If ever there was a living, breathing, radiantly glowing testament to the raw-food way of life, this girl is it. After discovering white flour, sugar and deep-fried snacks in college—and suffering through the ill effects of these ickies—Ani returned to the raw-food roots embraced by her family and has never looked back. Her first book, “Ani’s Raw Food Kitchen,” won Gourmand World Cookbook’s “Best Vegetarian Cookbook USA” award for that year; she followed with “Ani’s Raw Food Desserts,” “Ani’s Raw Food Essentials,” and, most recently, “Ani’s Raw Food Asia.” Consider us converted! Part Two of Five.
EcoStiletto: In what ways is raw healthier for people—and healthier for the planet?
Ani Phyo: Research has shown the more we heat food, the more we damage its nutrient properties. Raw food is nutrient-dense so we get more for our money. It’s full of water and fiber to detox our bodies. And shopping locally and seasonally means less resources are used to transport, manufacture, warehouse and package our food. How we eat makes the largest impact on our planet.
ES: What’s typically the most difficult thing to change or give up when someone goes raw?
AP: It’s a new way of thinking. It’s a lifestyle shift. But once the raw kitchen is set up, it’s way simpler and faster to prepare raw than cooked. Nothing is baked on, cooked on. No soaking or scrubbing needed. Clean up is a snap. I abandoned raw food in college and gained 15 pounds. After eating 100% raw for the first month, I immediately lost the weight and all my allergies disappeared.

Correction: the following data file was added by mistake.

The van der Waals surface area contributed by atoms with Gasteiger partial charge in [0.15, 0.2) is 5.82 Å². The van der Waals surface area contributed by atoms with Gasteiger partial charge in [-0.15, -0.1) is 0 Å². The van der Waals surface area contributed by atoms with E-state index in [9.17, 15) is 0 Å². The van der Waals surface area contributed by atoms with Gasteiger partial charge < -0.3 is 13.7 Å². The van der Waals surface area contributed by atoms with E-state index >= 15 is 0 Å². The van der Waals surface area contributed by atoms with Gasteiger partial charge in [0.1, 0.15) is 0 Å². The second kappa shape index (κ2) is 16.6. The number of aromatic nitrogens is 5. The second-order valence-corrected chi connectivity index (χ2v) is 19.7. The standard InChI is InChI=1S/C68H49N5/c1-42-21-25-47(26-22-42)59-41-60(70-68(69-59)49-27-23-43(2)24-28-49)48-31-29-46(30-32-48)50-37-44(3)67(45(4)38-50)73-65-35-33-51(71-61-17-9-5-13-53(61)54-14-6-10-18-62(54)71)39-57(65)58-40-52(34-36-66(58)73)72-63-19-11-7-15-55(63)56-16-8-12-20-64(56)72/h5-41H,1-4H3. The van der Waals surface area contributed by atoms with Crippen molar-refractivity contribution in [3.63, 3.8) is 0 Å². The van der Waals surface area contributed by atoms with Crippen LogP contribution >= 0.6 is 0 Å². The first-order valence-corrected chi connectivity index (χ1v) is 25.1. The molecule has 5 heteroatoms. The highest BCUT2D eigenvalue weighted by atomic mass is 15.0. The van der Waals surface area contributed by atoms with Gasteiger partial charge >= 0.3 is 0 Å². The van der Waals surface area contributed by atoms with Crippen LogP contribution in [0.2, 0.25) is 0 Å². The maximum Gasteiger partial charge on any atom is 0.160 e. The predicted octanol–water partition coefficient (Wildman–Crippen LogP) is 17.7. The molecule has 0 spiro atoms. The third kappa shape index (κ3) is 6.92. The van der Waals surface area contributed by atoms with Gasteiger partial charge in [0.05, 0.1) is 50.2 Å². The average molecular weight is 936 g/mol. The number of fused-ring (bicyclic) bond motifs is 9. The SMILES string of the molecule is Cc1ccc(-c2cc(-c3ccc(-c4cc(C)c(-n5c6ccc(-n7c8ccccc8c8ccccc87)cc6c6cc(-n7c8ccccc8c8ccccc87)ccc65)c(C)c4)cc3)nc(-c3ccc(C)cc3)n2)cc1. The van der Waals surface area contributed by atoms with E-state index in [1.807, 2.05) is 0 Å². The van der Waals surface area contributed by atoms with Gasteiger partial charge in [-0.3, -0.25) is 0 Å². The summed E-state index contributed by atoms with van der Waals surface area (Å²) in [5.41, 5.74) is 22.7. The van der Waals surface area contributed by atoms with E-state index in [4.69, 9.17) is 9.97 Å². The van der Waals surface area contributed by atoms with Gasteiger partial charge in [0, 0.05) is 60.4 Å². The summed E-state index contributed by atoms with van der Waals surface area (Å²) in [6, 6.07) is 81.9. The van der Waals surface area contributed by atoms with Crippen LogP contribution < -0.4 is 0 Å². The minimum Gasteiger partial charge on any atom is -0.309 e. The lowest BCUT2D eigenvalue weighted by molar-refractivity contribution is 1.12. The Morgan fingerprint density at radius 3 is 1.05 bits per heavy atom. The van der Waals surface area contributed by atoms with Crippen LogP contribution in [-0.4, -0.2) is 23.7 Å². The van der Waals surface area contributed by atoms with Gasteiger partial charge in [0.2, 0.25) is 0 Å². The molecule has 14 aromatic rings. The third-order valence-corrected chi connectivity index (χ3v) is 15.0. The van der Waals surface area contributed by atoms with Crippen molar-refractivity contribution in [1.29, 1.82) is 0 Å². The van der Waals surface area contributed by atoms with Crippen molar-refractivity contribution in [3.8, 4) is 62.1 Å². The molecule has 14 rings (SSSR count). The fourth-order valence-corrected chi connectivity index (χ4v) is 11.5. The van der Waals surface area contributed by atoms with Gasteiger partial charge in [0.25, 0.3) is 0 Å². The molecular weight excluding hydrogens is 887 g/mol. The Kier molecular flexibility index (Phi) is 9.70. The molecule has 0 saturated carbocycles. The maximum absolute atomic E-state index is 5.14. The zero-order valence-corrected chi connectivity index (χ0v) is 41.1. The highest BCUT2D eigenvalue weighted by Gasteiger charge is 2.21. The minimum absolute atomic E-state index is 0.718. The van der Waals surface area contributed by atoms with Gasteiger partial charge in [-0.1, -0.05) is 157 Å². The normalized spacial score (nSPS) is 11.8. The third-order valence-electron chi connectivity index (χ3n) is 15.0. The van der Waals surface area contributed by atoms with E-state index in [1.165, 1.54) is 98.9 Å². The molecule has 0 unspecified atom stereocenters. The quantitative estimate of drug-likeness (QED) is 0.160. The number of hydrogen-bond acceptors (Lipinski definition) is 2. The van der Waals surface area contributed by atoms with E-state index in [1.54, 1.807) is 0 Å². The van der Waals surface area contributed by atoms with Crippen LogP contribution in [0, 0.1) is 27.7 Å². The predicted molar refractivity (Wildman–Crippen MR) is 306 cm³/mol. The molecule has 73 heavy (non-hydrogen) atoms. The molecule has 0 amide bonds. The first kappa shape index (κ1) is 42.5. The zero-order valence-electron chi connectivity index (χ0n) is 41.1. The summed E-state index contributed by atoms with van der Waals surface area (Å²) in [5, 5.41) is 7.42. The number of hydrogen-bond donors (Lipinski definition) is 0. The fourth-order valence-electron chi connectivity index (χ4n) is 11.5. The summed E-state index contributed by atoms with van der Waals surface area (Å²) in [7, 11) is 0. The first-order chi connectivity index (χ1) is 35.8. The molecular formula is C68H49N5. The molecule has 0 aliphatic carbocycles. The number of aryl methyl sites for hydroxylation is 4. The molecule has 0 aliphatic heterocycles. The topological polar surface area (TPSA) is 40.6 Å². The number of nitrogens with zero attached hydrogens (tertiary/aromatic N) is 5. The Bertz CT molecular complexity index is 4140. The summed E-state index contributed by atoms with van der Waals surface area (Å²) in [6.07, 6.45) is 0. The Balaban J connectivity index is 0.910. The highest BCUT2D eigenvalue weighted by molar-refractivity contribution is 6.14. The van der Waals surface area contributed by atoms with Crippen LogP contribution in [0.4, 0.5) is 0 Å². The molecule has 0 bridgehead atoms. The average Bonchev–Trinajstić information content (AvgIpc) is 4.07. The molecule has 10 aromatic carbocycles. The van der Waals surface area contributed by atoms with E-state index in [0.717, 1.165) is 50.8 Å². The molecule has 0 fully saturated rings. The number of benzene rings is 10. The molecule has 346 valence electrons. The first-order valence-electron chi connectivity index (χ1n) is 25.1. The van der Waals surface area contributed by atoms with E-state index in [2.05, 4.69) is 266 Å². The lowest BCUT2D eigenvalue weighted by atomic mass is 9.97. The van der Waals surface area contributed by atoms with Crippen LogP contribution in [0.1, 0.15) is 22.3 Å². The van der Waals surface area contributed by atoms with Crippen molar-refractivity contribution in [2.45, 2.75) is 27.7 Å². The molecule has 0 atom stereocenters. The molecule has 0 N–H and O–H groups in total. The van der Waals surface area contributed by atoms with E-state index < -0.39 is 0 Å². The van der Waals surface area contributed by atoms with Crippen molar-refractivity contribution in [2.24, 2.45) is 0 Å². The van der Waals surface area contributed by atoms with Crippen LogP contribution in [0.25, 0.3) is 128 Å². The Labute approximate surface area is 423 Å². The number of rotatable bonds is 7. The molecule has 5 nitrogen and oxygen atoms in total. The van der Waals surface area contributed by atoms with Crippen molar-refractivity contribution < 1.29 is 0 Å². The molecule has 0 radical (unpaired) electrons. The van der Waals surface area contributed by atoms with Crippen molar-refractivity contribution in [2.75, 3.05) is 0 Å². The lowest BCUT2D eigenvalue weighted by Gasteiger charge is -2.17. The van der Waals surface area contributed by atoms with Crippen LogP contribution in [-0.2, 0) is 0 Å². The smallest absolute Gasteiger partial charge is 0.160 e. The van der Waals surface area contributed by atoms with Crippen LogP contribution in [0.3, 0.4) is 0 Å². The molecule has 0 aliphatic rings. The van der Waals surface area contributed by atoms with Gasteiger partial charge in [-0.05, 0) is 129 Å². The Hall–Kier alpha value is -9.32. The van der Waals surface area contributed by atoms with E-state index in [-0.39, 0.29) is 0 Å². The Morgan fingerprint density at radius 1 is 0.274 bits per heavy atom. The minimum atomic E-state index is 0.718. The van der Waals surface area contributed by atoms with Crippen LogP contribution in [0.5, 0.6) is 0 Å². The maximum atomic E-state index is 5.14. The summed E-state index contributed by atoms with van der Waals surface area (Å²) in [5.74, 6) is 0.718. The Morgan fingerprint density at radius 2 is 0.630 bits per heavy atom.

ES: What are some of the things a novice can do to ease into a raw food lifestyle?
AP: Add on a large green salad to lunch and dinner. Then, add on a raw dessert and a raw shake.
ES: What positive changes can someone expect when they switch to a raw food diet?
AP: Mental clarity, increased productivity, focus, energy, vitality, clear skin, radiance. Basically, looking and feeling better.
ES: As if all those awesome effects haven’t convinced us…which delish dishes are sure to convert a skeptic to raw?
AP: Raw food desserts! One of my favorites is cobbler. I make the crust with pecans processed with dates to make a crumble texture. I add coconut oil for a buttery mouth feel, and vanilla and salt, and sprinkle the crumble over sliced peaches, pears and mangoes. I’ve put this out at numerous parties and potlucks and no one ever stops to think it’s not baked. It’s just delicious!
Another great on is my chocolate fudge raspberry cake. It has a flourless chocolate cake texture and is made with ground walnuts held together with dates, chocolate powder and salt. The frosting is made from whipped avocado, chocolate and agave.
Truffles and Raspberry Ganache Fudge Cake from “Ani’s Raw Food Desserts”
3 cups dry walnuts
2/3 cup unsweetened cacao powder or carob powder
1/4 teaspoon sea salt
1 cup pitted Medjool dates
1/3 cup pitted Medjool dates
1/4 cup agave syrup
1/2 cup ripe avocado flesh (from about 1 medium avocado)
1/3 cup cacao powder
1/2 cup raspberries
To make the cake, pulse together walnuts, cacao powder and salt in the food processor until coarsely mixed (don’t overprocess). Add the dates and pulse until mixed well. Shape into two stackable cakes and set aside.
For the frosting, combine dates and agave syrup in the food processor and blend until smooth. Add the avocado and blend until smooth. Add the cacao powder and blend until smooth.
To serve, spread half the frosting on one of the cakes and top with the raspberries. Stack the second cake on top and frost the top and sides of the stack. Serve immediately, or place in the refrigerator for a couple hours to firm up.
Chocolate Truffles and Raspberry Ganache Fudge Cake from “Ani’s Raw Food Desserts.”
Want more? Ani Phyo talks growing up green, keeping things cool (like under 104 degrees) and winning over skeptics with whipped avocado frosting in our exclusive five-part interview.